Longitudinal Standards for Mid-life Cognitive Performance: Identifying Abnormal Within-Person Changes in the Wisconsin Registry for Alzheimer’s Prevention
Published on Jan 1, 2019in Journal of The International Neuropsychological Society 2.78
· DOI :10.1017/s1355617718000929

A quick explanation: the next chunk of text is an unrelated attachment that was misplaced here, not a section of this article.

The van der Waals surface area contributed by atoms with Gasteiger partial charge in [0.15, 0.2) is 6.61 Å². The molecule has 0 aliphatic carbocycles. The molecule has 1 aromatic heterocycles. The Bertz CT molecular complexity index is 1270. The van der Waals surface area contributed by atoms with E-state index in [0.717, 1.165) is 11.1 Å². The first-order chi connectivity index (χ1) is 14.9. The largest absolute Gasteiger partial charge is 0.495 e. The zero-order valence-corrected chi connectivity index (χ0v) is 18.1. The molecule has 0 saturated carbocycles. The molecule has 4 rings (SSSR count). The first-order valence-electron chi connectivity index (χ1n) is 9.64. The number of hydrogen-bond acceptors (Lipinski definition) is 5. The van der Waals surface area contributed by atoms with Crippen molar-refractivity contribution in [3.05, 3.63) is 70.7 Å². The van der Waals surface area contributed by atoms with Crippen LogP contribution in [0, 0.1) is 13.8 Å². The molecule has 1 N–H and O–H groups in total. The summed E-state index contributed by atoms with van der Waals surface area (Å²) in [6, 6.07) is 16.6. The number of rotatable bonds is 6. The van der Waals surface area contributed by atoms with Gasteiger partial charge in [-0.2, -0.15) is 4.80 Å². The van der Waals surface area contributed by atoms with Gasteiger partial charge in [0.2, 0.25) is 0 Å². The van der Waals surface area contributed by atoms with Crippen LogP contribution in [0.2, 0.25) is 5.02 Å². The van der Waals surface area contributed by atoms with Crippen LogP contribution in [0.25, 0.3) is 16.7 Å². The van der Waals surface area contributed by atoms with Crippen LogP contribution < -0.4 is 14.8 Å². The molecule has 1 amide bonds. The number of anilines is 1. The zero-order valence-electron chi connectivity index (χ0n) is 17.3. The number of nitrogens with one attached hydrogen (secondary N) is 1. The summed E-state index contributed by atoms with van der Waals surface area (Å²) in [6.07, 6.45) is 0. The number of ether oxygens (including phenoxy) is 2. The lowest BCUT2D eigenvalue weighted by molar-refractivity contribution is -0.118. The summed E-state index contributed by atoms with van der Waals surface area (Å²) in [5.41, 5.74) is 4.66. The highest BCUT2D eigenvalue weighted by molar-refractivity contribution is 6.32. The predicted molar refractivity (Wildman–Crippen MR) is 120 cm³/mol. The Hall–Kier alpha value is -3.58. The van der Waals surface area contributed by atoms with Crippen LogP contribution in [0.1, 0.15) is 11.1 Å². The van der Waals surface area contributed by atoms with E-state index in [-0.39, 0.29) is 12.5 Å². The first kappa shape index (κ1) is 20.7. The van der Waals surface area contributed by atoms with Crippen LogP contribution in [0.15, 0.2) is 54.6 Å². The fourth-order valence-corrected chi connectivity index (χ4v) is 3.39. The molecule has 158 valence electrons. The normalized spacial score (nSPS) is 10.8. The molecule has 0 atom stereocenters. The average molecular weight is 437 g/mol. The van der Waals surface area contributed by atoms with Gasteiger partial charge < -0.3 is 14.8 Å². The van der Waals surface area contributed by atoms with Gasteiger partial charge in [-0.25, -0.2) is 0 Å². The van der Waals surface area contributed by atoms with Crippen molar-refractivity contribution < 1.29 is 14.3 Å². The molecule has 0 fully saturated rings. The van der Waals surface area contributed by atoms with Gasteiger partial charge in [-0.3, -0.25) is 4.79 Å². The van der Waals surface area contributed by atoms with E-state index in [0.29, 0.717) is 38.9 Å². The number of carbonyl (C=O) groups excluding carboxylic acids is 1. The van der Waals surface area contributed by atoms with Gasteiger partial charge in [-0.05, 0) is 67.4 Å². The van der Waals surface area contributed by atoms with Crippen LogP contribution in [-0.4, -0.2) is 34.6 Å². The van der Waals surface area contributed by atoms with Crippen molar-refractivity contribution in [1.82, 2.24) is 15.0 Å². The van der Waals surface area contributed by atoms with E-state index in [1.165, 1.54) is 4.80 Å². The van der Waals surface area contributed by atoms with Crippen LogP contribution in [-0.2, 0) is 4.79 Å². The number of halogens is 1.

A major challenge in the field of cognitive aging is differentiating disease-related cognitive change that has not yet become overt impairment from the more gradual decline in performance expected with normal aging. Published normative reference values are nearly always for single time point performances rather than longitudinal change in performance. To gain insight into how we might tackle the problem of identifying worrisome trajectories, we borrow a method from anthropometry: the development of standards that are conditional on an individual9s past measurements. We use quantile regression to create growth-curve-like models of performance on several common neuropsychological tests of memory and executive function while accounting for age, sex, education, estimated verbal ability, and past performance on the test, and then use these to estimate individuals9 percentile ranks. Choosing the 7th percentile as a threshold (corresponding to approximately 1.5 standard deviations below the expected mean), we then explore relationships between subthreshold performance, clinical outcomes, and subjective impairment. Participants whose performance fell below the 7th percentile were more likely to be given an abnormal research diagnosis at the current visit, but not at later visits. Performance below this threshold was also linked to subjective and informant reports of worsening memory function. We discuss potential uses of this method in theoretical and applied research and clinical settings.